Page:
What Happens After Bankruptcy?
A bankruptcy will remain on your credit record for up to ten years. However, you might still be able to get credit during that time. Some creditors take the position that their debt is more secure since you can't file for bankruptcy again for six years. In fact, some creditors solicit people who have just been through bankruptcy.
You can start rebuilding your credit by using secured credit cards and accepting invitations for credit cards received in the mail. For information, see Credit.
Chapter 13: Missed Payments
If you go through a Chapter 13 bankruptcy and fail to make the required payments, your case will be "dismissed." All creditors will then have the same right to pursue you that they had prior to your filing bankruptcy. A dismissal also stays on your credit report for 10 years. (For information about Chapter 13 bankruptcy, click here.)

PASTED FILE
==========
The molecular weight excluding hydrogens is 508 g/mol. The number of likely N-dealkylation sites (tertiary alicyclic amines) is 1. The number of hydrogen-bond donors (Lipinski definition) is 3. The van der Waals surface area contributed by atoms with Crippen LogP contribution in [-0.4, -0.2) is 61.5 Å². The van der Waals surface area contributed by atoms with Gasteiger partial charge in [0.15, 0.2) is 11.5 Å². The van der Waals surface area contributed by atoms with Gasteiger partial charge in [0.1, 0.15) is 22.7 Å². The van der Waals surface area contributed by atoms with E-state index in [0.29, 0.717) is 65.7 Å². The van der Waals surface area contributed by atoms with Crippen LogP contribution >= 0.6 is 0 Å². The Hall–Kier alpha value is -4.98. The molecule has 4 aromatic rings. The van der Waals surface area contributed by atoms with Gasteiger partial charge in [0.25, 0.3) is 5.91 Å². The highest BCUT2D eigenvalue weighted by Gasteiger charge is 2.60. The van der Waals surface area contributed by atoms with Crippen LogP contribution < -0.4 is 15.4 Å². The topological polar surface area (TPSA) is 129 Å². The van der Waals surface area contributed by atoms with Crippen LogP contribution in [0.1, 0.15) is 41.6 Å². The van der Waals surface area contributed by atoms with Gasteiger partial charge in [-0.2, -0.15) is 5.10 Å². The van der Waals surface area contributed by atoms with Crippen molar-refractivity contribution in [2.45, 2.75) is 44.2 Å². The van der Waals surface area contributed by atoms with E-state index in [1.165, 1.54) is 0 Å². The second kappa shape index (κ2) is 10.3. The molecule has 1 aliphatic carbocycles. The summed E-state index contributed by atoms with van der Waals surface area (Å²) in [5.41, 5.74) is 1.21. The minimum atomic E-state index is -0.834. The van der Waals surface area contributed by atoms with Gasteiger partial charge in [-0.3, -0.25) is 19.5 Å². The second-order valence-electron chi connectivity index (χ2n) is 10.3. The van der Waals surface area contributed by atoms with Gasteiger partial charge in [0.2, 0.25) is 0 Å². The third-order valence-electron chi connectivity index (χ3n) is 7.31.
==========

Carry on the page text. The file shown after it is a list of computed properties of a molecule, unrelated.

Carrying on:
You cannot be discriminated against due to bankruptcy in the following situations:
- Seeking a job.
- Obtaining public housing.
- Getting a driver's license.
Some companies do not update credit records after courts have ordered cancellation of a debt. If this happens to you, you can:
- Write the company. Let them know the debt is no longer due. Send a copy of proof that the debt has been discharged. Send the letter in a manner that gives you proof of receipt, such as overnight mail or U.S. Mail, Return Receipt Requested. Keep a copy of the letter and proof for your file.
- Check your credit record. If the debt appears, let the credit company know you no longer owe the debt. Send proof of discharge.
- If the creditor continues to press for payment, or doesn't remove the notation from your credit report, contact the attorney who handled your bankruptcy.